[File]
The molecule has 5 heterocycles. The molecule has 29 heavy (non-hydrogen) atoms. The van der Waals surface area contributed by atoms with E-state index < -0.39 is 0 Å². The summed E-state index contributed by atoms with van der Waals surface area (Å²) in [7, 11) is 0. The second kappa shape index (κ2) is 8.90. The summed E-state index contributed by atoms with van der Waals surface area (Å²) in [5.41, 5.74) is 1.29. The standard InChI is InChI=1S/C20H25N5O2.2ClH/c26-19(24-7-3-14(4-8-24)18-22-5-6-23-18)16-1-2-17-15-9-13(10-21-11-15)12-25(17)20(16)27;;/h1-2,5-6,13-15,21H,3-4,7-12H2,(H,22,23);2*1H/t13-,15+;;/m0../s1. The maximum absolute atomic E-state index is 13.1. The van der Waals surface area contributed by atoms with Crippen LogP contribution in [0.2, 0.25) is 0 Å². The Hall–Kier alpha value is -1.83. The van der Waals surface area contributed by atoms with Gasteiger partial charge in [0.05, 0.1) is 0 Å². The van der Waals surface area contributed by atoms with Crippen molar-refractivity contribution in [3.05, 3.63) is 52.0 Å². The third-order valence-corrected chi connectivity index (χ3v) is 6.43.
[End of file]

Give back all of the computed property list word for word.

The molecule has 5 heterocycles. The molecule has 29 heavy (non-hydrogen) atoms. The van der Waals surface area contributed by atoms with E-state index < -0.39 is 0 Å². The summed E-state index contributed by atoms with van der Waals surface area (Å²) in [7, 11) is 0. The second kappa shape index (κ2) is 8.90. The summed E-state index contributed by atoms with van der Waals surface area (Å²) in [5.41, 5.74) is 1.29. The standard InChI is InChI=1S/C20H25N5O2.2ClH/c26-19(24-7-3-14(4-8-24)18-22-5-6-23-18)16-1-2-17-15-9-13(10-21-11-15)12-25(17)20(16)27;;/h1-2,5-6,13-15,21H,3-4,7-12H2,(H,22,23);2*1H/t13-,15+;;/m0../s1. The maximum absolute atomic E-state index is 13.1. The van der Waals surface area contributed by atoms with Crippen LogP contribution in [0.2, 0.25) is 0 Å². The Hall–Kier alpha value is -1.83. The van der Waals surface area contributed by atoms with Gasteiger partial charge in [0.05, 0.1) is 0 Å². The van der Waals surface area contributed by atoms with Crippen molar-refractivity contribution in [3.05, 3.63) is 52.0 Å². The third-order valence-corrected chi connectivity index (χ3v) is 6.43.